Art Location Description
The final location of the finished statue is under discussion but most likely be at an outdoor location in Alamosa, CO.
The amount of funding allocated to art for this project at this time is $20,000-$30,000 dependent on final size and amount of funds received. The amount paid to the artist will cover the artist’s fee, materials and fabrication of the piece.
The artist is open to professional artists and artist teams. The artist must have completed a project with a similar budget, scale and scope. The final piece will be highly visible and important to the local community so artist who have experience interacting with the community are encouraged to apply. The qualifications that an artist must meet in order to be eligible for a project.
The list of materials artists should send by mail or online with applications.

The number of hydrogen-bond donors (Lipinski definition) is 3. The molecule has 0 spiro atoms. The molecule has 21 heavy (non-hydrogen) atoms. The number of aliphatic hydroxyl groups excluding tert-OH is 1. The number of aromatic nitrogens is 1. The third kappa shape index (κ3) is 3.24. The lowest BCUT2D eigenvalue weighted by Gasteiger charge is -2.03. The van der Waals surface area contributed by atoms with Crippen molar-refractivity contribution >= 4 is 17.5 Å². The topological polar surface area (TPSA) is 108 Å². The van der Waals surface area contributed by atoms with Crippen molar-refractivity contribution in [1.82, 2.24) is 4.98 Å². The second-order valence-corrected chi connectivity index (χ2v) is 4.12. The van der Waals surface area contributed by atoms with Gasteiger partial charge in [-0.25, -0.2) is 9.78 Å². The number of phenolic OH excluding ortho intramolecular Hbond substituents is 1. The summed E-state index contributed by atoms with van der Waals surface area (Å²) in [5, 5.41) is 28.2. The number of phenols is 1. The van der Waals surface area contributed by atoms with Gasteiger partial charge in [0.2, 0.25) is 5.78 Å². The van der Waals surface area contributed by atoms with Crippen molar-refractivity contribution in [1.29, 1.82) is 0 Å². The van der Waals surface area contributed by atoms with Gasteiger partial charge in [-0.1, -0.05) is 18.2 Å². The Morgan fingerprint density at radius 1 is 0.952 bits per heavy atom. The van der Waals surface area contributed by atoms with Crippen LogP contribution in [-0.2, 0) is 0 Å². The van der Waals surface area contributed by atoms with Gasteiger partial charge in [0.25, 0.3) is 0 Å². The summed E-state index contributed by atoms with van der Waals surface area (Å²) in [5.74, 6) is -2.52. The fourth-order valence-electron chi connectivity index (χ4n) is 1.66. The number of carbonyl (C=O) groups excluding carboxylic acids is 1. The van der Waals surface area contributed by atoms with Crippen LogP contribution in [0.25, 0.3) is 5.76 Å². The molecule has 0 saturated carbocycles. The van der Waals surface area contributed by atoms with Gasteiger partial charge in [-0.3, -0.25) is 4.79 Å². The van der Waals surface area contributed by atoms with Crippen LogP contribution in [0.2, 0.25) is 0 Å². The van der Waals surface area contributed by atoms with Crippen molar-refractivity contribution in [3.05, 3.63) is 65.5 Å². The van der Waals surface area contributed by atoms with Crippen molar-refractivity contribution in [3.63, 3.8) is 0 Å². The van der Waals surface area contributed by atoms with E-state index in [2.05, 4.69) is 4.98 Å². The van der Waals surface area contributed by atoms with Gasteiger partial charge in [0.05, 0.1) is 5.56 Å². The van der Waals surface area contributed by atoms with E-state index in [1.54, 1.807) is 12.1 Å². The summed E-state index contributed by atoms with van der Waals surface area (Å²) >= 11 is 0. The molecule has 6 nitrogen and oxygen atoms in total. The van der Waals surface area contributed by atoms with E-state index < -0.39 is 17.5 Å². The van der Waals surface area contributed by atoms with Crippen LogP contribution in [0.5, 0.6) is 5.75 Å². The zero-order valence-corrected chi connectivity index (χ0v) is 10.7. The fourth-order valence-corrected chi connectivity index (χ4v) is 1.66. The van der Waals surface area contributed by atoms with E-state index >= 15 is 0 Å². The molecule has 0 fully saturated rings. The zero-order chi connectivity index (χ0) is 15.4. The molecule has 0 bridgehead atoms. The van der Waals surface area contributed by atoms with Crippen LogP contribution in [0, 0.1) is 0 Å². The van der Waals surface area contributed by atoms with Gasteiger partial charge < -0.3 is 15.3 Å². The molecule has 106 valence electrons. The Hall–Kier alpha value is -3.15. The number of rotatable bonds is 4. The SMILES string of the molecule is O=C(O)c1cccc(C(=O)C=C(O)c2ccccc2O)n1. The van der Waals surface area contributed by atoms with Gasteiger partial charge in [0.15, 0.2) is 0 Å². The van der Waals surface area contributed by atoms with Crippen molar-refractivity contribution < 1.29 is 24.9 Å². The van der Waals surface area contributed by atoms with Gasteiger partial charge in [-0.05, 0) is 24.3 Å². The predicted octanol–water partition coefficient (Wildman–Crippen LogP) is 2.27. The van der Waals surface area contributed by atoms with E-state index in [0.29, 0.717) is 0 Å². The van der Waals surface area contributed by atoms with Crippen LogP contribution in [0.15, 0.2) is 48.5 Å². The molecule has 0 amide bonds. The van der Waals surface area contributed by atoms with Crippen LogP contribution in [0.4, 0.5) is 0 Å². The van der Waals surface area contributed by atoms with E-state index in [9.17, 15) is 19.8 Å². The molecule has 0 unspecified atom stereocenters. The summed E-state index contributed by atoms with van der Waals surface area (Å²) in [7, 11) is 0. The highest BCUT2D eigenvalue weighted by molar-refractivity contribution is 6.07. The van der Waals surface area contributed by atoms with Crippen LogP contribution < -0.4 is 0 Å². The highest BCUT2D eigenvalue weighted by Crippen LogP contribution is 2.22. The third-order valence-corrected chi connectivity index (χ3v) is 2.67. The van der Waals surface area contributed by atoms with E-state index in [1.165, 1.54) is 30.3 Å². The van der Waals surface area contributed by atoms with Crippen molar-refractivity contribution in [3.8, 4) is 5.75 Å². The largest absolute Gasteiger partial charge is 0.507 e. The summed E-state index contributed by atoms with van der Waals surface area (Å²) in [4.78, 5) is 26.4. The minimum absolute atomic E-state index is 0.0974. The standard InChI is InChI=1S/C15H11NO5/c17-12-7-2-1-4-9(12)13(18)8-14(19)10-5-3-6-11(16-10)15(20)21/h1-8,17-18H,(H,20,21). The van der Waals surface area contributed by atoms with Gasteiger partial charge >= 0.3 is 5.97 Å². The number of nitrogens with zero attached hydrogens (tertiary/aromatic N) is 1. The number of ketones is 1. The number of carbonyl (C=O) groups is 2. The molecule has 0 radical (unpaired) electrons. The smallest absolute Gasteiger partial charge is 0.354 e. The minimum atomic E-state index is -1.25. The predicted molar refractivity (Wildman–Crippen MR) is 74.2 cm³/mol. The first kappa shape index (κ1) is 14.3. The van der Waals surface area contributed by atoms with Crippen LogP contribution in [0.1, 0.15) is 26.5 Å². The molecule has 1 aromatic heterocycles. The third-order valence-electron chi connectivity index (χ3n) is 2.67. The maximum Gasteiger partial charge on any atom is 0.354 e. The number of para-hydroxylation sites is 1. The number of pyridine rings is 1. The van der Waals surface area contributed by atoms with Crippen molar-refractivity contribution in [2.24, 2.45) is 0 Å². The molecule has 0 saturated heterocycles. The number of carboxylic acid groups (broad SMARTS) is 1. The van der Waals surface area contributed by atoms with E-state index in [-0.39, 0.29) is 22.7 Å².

Statement of interest (up to 500 words) Describe your specific interest in a project, your potential approach to the project or creating public art, and any past relevant experience.
Resume or short biography
Self-addressed stamped envelope (SASE) for the return of hardcopy materials
Project proposal: project description, drawings/renderings, materials list, budget, timeline, references, fabrication, installation, and maintenance information.
Visual support materials: can include digital images in exact formats, slides, videos, CDs, or prints. Include Annotated List for 1-3 projects: description, material, location, budget, client or commissioning organization.
Deadline: must be postmarked or received online by June 30th, 2019
℅ Martin Gonzales
8955 Independence Way
Alamosa, CO 81101
All applications will be reviewed by the Maestas Case Committee. This committee is made up of local judiciary officials, professionals, community representatives, artists, and non-profit representatives. Applications will be reviewed within 5 days of the deadline. Finalists will be chosen and interviewed by phone or in person by the Maestas Case Committee before July 5th, 2019 and the final artist selection will announced by July 10th, 2019.
Applicants should have evidence of working in their field for 5 years or more then they will be individually judged on their application meeting the needs of the committee.